In Conversation with Mike Abell, Senior Vice President for Travel, Transport and Hospitality, Coforge

In an interview with Dr. Sanjay Joshi , Mike Abell, Senior Vice President of Travel, Transportation & Hospitality talks about some of the key industry trends, the critical play of hype-personalization, role of intermediaries, significance of retail opportunities, AI, ML, NLP in shaping customer interactions and looming talent crisis, and the road ahead for mid-tier IT services firms.

Coforge: The Travel and Transportation sector is growing exponentially around the world. There is strong evidence of a burgeoning middle class that is making it possible for more people to travel than ever before. What do you believe is the role of technology in enabling the Travel and Transportation sector to keep up with the increasing number of passengers and their expectations? Could you indicate a few specific challenges and trends that you foresee on this journey?

Mike Abell: With air traffic expected to double over the next twenty years and a doubling of passenger traffic. This will mean severe congestion and capacity constraints at the top 100 airports. In order to handle this load, airline and airports need to adapt to handle this tremendous growth in demand and customer expectations and in particular be able to deal with the inevitable disruptions that will impact baggage, crew, flight operations and customers. It is imperative that they leverage Digitization and Emerging Technologies in order to transform their processes. Travel companies will need to embrace Digital Commerce, Artificial Intelligence/ Machine Learning, Predictive Analytics, IoT, and Intelligent Automation for a smooth transition.

Beyond addressing dynamic customer expectations and disruptive technologies, travel companies need to be more agile and nimble in order to be a step ahead of intense competition. They should be ready to scale up quickly by adapting Cloud technologies and proven agile and automation practices.

Intelligent Automation using AI/ML, cognitive computing, and NLP is helping the travel industry automate routine tasks, enable better decision-making and improve operations. It’s an exciting time to be in the Travel and Transportation sector!

Coforge: Digital transformation is transforming the world as we know it and its impact on the travel industry is being widely felt. How is digital transformation enabling better customer service and a more seamless travel experience at the same time? What is your view on the perspective that digital technologies will strengthen brand stickiness through better personalization?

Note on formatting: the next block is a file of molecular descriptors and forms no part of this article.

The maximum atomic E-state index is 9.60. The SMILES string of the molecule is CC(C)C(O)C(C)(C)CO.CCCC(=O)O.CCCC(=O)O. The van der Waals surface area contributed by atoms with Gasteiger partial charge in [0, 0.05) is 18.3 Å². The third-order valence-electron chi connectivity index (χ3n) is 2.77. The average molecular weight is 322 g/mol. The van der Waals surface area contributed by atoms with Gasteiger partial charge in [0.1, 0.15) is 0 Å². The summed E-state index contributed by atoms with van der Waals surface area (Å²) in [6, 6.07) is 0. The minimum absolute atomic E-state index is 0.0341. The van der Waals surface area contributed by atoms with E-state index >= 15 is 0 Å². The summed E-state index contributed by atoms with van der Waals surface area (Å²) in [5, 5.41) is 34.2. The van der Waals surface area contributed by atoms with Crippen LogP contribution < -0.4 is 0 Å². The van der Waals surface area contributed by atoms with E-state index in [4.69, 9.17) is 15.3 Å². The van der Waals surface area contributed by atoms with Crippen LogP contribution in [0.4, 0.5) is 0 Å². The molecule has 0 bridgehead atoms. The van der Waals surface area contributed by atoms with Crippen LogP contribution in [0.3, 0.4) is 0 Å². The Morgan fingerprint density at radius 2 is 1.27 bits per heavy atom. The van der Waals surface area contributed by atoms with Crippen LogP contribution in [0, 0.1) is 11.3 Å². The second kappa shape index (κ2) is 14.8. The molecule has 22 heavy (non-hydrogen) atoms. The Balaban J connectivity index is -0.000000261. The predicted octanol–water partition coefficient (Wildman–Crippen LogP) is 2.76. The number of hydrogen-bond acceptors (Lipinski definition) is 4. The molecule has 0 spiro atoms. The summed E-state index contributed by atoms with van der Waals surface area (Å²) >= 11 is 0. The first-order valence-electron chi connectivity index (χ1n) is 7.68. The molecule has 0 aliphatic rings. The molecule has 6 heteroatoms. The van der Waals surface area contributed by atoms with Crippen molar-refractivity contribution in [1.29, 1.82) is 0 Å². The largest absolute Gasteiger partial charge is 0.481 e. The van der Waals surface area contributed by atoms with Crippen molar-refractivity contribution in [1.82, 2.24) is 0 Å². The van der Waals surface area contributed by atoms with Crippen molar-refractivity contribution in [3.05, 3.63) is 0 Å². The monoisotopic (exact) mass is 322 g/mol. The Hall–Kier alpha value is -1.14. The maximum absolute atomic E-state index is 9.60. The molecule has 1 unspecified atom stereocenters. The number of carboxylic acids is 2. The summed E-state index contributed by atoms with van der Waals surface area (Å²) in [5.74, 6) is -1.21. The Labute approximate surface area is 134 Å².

Mike Abell: Travel companies that are truly customer-centric need to ensure that they can deliver hyper-personalized and seamless experiences along the entire journey to their customers. Every customer interaction, be it though the website/mobile/call center/employees, needs to be consistent, contextual and personalized to ensure a high level of customer service and a seamless customer journey. Personalization plays a huge role in making the brand conversation and recall more natural and lasting. This is directly driving the travel industry to adopt a more digital approach to maximizing ancillary revenue as well by offering the right product and service to the customer at the right time.

Emerging technologies and initiatives such as IoT, Biometrics, One ID, Blockchain, Smart Airport, and Business Process Simplification are enabling the vision of a more seamless customer journey and experience for the passengers at the airports. Identity Management will ensure that the end-to-end journey of the customer is made absolutely seamless through smoother check-in, security, and immigration processing.

Coforge: With growing innovation in the Travel and Transportation industry, what role do intermediaries play? How do you foresee that evolving in the next few years?

Mike Abell: The way the world searches, plans, and buys travel products online is changing dramatically as digital technologies and a dynamic commercial environment spur product innovation to new heights. The traditional intermediaries like GDS, travel management companies, and travel agencies are all undergoing evolutionary changes.

New Distribution Capability (NDC) and One Order are at the heart of changing the overall distribution landscape. NDC enables distribution of rich content and also has the ability to personalize the content based on user profiles, thus catering to the overall need for offering personalized services to end consumers. While One Order enables more efficient order management and fulfilment, NDC and One Order will together significantly drive down the overall cost of distribution.

Coforge: According to IdeaWorks for 2017, the top 10 airlines generated USD 29.7 Billion in ancillary revenue, up from USD 2.7 Billion in 2007. Has the Travel industry embraced the ‘retail’ model and have airlines become good ‘retailers’ now?